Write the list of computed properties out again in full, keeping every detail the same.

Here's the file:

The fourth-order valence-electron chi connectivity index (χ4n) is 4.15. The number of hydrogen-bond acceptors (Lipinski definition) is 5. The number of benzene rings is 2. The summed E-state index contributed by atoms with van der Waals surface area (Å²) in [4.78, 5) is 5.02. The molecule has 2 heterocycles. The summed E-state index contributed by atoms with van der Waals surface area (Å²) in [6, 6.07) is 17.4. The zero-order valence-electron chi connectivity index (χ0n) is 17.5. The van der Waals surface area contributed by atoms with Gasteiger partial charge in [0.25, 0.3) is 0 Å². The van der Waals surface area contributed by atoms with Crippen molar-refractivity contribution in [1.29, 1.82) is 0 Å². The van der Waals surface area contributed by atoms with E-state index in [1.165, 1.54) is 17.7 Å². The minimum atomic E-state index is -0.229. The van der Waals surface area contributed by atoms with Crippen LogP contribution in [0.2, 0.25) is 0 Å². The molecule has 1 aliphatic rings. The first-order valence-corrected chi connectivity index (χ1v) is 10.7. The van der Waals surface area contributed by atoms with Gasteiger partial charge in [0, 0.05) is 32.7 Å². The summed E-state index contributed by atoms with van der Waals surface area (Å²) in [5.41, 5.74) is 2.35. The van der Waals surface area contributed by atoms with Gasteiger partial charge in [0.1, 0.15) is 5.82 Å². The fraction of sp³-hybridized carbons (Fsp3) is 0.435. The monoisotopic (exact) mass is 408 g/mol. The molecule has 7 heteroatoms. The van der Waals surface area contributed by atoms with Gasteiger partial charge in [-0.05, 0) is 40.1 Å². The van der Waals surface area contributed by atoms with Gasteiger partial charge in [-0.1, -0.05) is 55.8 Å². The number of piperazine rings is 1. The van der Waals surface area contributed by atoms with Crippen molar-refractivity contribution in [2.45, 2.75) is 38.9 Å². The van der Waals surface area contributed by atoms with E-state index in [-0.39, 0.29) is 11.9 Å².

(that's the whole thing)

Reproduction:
The fourth-order valence-electron chi connectivity index (χ4n) is 4.15. The number of hydrogen-bond acceptors (Lipinski definition) is 5. The number of benzene rings is 2. The summed E-state index contributed by atoms with van der Waals surface area (Å²) in [4.78, 5) is 5.02. The molecule has 2 heterocycles. The summed E-state index contributed by atoms with van der Waals surface area (Å²) in [6, 6.07) is 17.4. The zero-order valence-electron chi connectivity index (χ0n) is 17.5. The van der Waals surface area contributed by atoms with Gasteiger partial charge in [0.25, 0.3) is 0 Å². The van der Waals surface area contributed by atoms with Crippen molar-refractivity contribution in [1.29, 1.82) is 0 Å². The van der Waals surface area contributed by atoms with E-state index in [1.165, 1.54) is 17.7 Å². The minimum atomic E-state index is -0.229. The van der Waals surface area contributed by atoms with Crippen LogP contribution in [0.2, 0.25) is 0 Å². The molecule has 1 aliphatic rings. The first-order valence-corrected chi connectivity index (χ1v) is 10.7. The van der Waals surface area contributed by atoms with Gasteiger partial charge in [0, 0.05) is 32.7 Å². The summed E-state index contributed by atoms with van der Waals surface area (Å²) in [5.41, 5.74) is 2.35. The van der Waals surface area contributed by atoms with Gasteiger partial charge in [0.1, 0.15) is 5.82 Å². The fraction of sp³-hybridized carbons (Fsp3) is 0.435. The monoisotopic (exact) mass is 408 g/mol. The molecule has 7 heteroatoms. The van der Waals surface area contributed by atoms with Gasteiger partial charge in [-0.05, 0) is 40.1 Å². The van der Waals surface area contributed by atoms with Gasteiger partial charge in [-0.1, -0.05) is 55.8 Å². The number of piperazine rings is 1. The van der Waals surface area contributed by atoms with Crippen molar-refractivity contribution in [2.45, 2.75) is 38.9 Å². The van der Waals surface area contributed by atoms with E-state index in [-0.39, 0.29) is 11.9 Å².